ND farmer sets up steel statue of the Virgin Mary
GLEN ULLIN, N.D. -- Before he departs this old world, Kevin Opp hoped to leave something good. His chance came when he went to one of those vendors who show up at gas stations selling goods from Mexico and bought himself a piece of statuary made ...
GLEN ULLIN, N.D. -- Before he departs this old world, Kevin Opp hoped to leave something good.
His chance came when he went to one of those vendors who show up at gas stations selling goods from Mexico and bought himself a piece of statuary made from crushed automobiles.
He could have purchased a spread-winged eagle, or an elk with a proud rack of antlers.
But what spoke to him in that hot concrete parking lot was a statue of the Virgin Mary, painted a luminous charcoal gray, her gaze lowered, her hands spread in a gesture of loving beneficence.
Opp, 51, a Glen Ullin farmer, owns a few rocky-topped buttes. He had just the place for her.
"It's a perfect spot actually," he said.
He set her up on one of the highest hills he has and anchored her to earth with 800 pounds of concrete and rebar.
There she stands, his Mary of the prairie, with a view to the hills that stretches unendingly and the long glow of sunrise warming her face.
Her aerie suggests a new rhythm to the ancient Catholic prayer: "Hail Mary, full of grace, grant me peace in this windswept place."
She is set with her back to the prevailing winter winds and a year of rain, snow and lightning have left her gentle features unperturbed.
Visitors are welcome.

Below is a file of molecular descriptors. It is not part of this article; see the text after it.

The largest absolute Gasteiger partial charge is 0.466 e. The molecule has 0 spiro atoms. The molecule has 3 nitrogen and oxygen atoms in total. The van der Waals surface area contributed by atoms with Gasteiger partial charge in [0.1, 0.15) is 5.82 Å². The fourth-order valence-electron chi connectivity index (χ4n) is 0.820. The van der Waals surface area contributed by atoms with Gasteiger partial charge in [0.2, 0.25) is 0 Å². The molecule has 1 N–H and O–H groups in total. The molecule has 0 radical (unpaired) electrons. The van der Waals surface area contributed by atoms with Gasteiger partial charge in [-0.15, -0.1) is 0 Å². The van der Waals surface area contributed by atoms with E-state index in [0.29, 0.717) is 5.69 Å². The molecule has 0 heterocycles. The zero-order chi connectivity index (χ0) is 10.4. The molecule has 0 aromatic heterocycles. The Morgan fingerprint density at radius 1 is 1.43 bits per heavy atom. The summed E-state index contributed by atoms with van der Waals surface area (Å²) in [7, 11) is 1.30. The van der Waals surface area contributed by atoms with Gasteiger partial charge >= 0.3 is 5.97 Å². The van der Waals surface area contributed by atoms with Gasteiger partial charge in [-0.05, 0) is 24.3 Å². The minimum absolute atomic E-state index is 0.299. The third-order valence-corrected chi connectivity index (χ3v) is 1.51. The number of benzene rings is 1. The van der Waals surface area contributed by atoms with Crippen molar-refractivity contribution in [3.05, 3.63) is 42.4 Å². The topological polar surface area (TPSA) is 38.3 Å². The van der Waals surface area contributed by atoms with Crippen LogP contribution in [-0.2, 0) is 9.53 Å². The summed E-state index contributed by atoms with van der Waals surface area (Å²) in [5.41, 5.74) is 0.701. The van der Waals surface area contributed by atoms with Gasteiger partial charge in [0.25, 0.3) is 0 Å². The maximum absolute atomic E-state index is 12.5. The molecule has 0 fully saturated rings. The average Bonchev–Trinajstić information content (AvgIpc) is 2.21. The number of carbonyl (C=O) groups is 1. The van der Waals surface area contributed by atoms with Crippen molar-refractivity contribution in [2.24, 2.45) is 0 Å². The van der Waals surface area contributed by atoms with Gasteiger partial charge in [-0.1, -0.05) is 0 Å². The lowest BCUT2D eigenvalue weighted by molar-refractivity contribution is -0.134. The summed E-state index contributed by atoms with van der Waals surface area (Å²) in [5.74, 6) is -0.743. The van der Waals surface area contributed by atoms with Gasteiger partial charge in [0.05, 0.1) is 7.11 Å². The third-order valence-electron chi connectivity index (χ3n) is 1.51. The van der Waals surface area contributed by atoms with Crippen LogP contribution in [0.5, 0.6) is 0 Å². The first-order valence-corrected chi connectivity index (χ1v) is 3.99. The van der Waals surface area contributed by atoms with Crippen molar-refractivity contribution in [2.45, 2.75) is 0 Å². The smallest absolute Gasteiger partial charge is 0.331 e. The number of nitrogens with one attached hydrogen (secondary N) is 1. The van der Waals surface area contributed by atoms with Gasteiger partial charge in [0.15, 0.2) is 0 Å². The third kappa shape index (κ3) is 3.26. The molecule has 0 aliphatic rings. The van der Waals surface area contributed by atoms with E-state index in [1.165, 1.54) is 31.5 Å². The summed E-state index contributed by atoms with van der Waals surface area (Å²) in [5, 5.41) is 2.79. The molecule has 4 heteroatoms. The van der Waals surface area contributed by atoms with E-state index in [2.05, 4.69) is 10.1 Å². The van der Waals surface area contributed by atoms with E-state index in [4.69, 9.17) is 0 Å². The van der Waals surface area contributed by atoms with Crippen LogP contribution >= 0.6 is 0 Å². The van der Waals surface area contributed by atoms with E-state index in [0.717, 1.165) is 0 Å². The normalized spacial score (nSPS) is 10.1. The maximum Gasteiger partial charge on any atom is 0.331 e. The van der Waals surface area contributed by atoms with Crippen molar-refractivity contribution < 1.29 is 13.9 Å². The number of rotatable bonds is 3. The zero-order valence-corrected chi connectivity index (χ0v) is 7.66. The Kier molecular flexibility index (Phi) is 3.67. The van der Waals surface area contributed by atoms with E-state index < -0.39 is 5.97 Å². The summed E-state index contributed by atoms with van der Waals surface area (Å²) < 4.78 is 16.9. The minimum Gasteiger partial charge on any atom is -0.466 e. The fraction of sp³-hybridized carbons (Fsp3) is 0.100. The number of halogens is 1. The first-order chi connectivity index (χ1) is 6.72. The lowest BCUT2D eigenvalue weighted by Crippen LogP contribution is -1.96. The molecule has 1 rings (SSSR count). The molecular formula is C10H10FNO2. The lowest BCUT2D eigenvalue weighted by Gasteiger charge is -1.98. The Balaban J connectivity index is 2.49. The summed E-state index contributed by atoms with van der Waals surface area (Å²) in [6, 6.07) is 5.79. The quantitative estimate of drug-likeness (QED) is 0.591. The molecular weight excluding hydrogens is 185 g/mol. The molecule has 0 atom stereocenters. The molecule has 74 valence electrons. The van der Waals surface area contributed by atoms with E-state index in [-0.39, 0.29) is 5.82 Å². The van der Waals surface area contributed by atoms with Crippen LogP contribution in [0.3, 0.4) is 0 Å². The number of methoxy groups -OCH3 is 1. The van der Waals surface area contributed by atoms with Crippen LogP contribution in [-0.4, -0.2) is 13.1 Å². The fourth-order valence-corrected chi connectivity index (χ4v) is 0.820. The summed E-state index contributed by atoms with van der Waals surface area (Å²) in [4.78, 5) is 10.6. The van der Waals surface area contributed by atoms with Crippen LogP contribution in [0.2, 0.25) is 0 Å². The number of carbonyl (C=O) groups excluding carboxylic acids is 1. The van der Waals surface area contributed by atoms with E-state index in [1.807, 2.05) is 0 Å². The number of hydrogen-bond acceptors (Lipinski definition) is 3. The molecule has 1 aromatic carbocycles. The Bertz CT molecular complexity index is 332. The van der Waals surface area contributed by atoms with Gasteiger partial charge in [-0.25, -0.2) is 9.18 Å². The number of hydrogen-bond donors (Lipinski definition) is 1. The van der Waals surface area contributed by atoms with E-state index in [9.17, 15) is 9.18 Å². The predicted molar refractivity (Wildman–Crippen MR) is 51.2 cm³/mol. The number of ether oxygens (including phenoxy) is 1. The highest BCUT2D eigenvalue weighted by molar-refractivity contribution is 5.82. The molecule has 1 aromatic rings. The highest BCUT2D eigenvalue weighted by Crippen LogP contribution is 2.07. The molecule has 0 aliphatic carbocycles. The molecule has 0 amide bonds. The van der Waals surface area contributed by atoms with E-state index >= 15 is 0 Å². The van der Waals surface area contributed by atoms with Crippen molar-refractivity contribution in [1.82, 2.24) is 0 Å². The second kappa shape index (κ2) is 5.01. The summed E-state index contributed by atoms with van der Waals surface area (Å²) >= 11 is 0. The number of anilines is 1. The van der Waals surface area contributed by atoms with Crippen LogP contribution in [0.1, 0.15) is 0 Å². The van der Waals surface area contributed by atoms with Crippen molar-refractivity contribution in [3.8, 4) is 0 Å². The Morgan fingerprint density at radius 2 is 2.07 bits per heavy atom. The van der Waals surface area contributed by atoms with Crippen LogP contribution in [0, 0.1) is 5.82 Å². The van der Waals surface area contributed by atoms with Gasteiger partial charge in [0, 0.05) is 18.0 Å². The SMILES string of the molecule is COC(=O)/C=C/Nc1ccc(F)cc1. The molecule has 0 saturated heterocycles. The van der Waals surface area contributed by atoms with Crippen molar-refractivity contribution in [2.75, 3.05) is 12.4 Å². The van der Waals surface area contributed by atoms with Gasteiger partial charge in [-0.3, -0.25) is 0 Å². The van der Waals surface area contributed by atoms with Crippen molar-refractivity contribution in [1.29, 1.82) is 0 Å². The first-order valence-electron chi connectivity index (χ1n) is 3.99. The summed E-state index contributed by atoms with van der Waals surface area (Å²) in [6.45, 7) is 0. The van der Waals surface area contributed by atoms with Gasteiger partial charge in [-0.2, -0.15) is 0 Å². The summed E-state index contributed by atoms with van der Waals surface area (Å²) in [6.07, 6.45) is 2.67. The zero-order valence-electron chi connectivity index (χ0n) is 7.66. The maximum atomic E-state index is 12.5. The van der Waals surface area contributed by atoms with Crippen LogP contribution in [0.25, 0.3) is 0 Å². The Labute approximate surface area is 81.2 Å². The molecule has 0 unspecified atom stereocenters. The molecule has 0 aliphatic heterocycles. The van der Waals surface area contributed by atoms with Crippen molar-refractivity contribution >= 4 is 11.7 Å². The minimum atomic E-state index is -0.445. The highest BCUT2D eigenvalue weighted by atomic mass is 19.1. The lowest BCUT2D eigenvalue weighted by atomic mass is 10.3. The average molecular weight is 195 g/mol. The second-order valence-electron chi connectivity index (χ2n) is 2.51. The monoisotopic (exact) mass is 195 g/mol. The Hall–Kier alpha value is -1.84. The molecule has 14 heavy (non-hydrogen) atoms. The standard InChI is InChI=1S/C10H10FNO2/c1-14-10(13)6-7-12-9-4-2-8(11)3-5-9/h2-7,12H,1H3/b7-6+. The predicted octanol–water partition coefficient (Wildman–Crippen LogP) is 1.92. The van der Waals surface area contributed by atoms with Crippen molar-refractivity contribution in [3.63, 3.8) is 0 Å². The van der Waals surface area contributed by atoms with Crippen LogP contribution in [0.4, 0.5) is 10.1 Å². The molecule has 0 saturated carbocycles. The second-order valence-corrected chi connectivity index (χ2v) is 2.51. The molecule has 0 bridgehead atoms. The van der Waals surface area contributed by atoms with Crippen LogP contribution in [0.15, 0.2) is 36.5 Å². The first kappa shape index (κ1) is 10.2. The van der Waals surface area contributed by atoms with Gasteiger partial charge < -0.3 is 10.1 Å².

Opp leaves the gate open on the west side of N.D. Highway 49 about two miles north of Interstate 94.
The two-track trail through the field and up to the base of the hill is not so long, but it is very bumpy. That's its own metaphor, Opp says.
So is life.
Many have already discovered Mary of the prairie, though given the height she stands above the prairie and the setback from the highway, she appears in daylight as an unusual dark shape, perhaps a small well-formed juniper.
"If they know what it is, they know exactly. If they don't know, I don't know how they find out," Opp says. "I don't mind if people drive out there. It's a peaceful thing. I can't believe how often I see people up there. Someone was there with Texas (license) plates not long ago," he said.
He finds flowers, bits of jewelry, rocks left by those who leave their cars and hike the final steep 50 yards to Mary's perch. Perhaps they pray for intercessions to Mary's son, Jesus. Perhaps they simply sit for a few moments in private contemplation, admiring her view.
Opp added a solar lighting system to the statue base this summer. He's pleased with how the lights cause Mary to emerge from the darkness, to shine like a beacon up there on her lonely hilltop.
"It's up to the individual to get something out of it. If it gives someone a minute or two of thought, that's something good," Opp said. "It's up to them."